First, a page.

Grief is a natural reaction to losing someone we care about. However, if left unprocessed, loss can cause deep emotional scars and mental health problems.

What is grief?

Unfortunately, at some point in life, we will encounter grief; the pain of losing someone or something we care about. Feelings of shock, numbness, anger and sorrow make up the natural grieving process. We may also experience feelings of depression and exhaustion. Bereavement counselling can help with managing grief and loss.

What are the stages of grief, loss and bereavement?

Shock is a typical initial response to bereavement, as is disbelief. You may feel numb or paralysed at this time. Denial normally follows. For example, you might try to convince yourself nothing has changed, re-enacting activities such as making a drink for your loved one.

Anger and even guilt may then be felt. These emotions can manifest in a range of ways, from blaming others to having emotional mood swings.

You may find yourself in a period of bargaining. To cope with the loss, you may find yourself promising that you will live a better life if the tragedy could be reversed. A child may promise to be tidier or to stop arguing with their siblings if their parents will get back together.

A period of depression may follow including symptoms such as insomnia, irritability, loss of appetite and social withdrawal. You may experience a loss of purpose.

Finally, in healthy grieving, you will move towards acceptance. Thoughts may become less, allowing you to rebuild your energy and motivation. If you are struggling to cope with your feelings of grief and loss, bereavement counselling can help you to manage your emotions.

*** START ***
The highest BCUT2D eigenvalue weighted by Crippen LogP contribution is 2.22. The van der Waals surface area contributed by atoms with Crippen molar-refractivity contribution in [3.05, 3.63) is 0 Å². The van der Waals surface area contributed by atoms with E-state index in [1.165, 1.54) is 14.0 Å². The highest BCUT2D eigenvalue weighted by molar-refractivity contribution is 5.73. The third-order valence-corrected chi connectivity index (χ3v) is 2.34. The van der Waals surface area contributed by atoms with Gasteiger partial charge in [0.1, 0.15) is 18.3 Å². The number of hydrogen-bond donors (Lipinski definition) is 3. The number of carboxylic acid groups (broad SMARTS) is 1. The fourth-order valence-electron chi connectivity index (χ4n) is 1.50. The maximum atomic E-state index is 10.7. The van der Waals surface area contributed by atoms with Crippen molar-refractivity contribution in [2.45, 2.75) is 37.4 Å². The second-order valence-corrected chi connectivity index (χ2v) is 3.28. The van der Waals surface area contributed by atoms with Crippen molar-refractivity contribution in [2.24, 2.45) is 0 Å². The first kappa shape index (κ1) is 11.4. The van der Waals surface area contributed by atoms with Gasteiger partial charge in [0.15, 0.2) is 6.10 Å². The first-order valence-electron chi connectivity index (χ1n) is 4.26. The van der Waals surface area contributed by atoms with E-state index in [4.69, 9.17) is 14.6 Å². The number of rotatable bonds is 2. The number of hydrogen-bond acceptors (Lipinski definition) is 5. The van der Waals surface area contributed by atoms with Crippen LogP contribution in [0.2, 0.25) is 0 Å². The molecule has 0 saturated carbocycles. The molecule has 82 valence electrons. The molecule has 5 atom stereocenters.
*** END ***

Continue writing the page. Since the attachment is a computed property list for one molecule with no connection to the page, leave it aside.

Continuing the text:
While denial, anger, bargaining, depression and acceptance are commonly understood as the stages of grief, there is also a '7 stages of grief' model, defined by Dr. Kübler-Ross. These seven stages are shock, denial, anger, bargaining, depression, testing, and acceptance.

What are the signs and symptoms of grief?

Common symptoms of grief include:

  • feeling numb
  • overwhelming sadness
  • tiredness or exhaustion
  • insomnia
  • loss of appetite
  • anger (either towards the person you've lost or the reason for your loss)
  • guilt

How can therapy help with grief?

Sometimes the grief process doesn't go smoothly. You may feel stuck in one stage of grief, or you might feel stuck in the cycle of stages. Perhaps your grief has developed into depression. In these cases, intense emotional pain can last for years. When this happens, talking to a grief counsellor may be necessary so that you can move through the stages of grief.

Therapy can be an empowering means of dealing with grief. Whether it is the death of a loved one a job or home - therapy can help you through the grieving process, especially if you are feeling overwhelmed.

Grief counselling will assist you in tackling painful emotions and to adopt new coping strategies. Your therapist can offer you a safe space to explore your feelings when you feel that you are not moving through your grief or you are struggling to process what has happened.

How to find a therapist for grief and bereavement counselling

We vet our therapists for grief to ensure they are registered and insured to practice as a therapist in the UK. We also diligently check they are registered members of UK professional bodies, to make sure our therapists have completed the professional training necessary to work as a licensed practitioner. You can find a therapist or grief counsellor to help with grief and loss easily here.

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